On Some Remarkable Archaeological Discoveries in Ireland
Author: Eugene Alfred Conwell.
Source: Transactions of the Ethnological Society of London,
Vol. 5 (1867).
[Read June 26th,1866.]
On the 26th of February last, Eugene Alfred Conwell, Esq., of Trim, Co. Meath, Inspector of National Schools under the Commissioners of National Education in Ireland, a Member of the Royal Irish Academy, British Association, and several other learned societies, read a paper before the Eoyal Irish Academy, in Dublin, on his recent examination of the sepulchral cairns on the Loughcrew hills, County of Meath, Ireland, which embraced a minute account of thirty-one partially destroyed cairns, extending along a range of hills, two miles in extent, overlooking the beautiful demesne of Loughcrew, and about two miles distant from the town of Oldcastle.
These ancient sepulchral remains, which had hitherto escaped all previous observation and description, are said to surpass in point of magnificence, number, and quaint ornamentation, anything of the kind yet discovered in Western Europe.
Mr. Conwell acknowledged the debt of gratitude which British archaeologists owe to J. L. W. Naper, Esq., D. L., Loughcrew, the lord of the soil, and to his agent, Charles W. Hamilton, Esq, J.P., for the indispensable aid which they supplied in labour during his researches, and for the interest and zeal which they evinced in the careful exploration of the place.
The internal arrangement of the chambers is, for the most part, cruciform, the shaft representing the entrance passage, and the termination of the arms, the small cists, from four to five feet square, arranged round the central chamber, roofed by large overlapping flags, and the whole being surmounted by a pyramid of dry loose stones.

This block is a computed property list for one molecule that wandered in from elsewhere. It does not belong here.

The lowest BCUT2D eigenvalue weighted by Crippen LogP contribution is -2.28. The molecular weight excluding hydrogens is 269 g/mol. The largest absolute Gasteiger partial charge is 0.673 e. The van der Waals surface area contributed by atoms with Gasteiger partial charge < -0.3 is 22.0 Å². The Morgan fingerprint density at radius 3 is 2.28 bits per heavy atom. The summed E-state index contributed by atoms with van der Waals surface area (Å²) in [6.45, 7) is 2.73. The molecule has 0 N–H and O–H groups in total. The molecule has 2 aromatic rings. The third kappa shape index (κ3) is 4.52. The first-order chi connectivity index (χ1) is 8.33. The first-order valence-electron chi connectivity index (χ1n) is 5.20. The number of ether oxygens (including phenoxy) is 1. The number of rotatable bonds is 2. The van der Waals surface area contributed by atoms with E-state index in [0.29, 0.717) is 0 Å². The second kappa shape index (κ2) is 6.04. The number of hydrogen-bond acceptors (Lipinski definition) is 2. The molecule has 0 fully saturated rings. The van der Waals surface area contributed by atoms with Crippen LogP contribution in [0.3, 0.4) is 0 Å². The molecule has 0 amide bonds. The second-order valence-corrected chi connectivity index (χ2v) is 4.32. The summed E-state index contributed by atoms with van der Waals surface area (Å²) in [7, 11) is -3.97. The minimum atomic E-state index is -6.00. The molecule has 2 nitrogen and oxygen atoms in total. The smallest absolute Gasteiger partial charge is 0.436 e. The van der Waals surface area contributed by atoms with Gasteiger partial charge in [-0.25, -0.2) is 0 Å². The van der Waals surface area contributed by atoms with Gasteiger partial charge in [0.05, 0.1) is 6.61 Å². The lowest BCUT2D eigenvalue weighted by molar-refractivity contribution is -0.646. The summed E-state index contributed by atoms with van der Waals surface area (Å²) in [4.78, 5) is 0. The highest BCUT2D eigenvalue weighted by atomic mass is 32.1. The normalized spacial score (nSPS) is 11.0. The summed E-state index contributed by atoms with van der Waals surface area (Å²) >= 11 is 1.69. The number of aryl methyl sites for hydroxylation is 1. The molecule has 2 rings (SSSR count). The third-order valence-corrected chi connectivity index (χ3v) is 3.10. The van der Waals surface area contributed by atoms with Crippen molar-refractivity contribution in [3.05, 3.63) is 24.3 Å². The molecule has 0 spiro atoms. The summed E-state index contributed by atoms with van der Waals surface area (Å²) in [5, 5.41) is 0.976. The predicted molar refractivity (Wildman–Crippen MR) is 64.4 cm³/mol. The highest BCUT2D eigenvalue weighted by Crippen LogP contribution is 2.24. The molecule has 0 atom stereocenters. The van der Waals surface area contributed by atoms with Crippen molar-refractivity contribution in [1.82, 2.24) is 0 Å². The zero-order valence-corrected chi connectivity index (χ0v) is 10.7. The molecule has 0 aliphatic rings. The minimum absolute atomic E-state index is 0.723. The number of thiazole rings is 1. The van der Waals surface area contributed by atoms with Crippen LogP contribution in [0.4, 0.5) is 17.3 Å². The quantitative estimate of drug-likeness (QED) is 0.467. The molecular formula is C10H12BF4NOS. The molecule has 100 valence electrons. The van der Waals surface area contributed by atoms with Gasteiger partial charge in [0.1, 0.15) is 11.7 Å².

The three largest cairns were surrounded, at a few yards distance, by others of smaller dimensions; and in the larger ones the slabs, measuring from six to twelve feet long, which formed the periphery of the base of each cairn, were found to converge inwards towards a point indicating the mouth or entrance of the passage, which generally pointed in the direction of east, or a few degrees north or south of east.
The most common style of sculpturing on the inscribed chamber stones was punched work, executed by a metallic tool; but there are also examples of chiselled work and scraped work. Though the carved stones exceed one hundred in number, there are not two the decorations on which are similar. On the stones which have been long exposed to the destructive effects of the atmosphere, the punched or other work is often much obliterated; but on those lately exposed the work of the tool is almost as fresh and as distinct as at the period of its execution.
At what remote, or even recent, period these ancient tombs have been subjected to demolition, it would be difficult to determine. Mr. Conwell, however, has heard from old men who were engaged at the work of exploration, that they recollected, before quarries were generally opened in the country, that persons were in the habit of coming from twenty to thirty miles round about, to procure from these archaic structures slabs suitable for domestic or other purposes.
Of what now remains, deprived of most of the roofing-flags, the inscriptions on the sculptured chamber-stones in thirteen cairns in the entire range may be thus summarised:
406 single cup like hollows, some arranged in parallel lines, some in circles, and many of them scattered in groups;
86 cups, each surrounded by a single circle;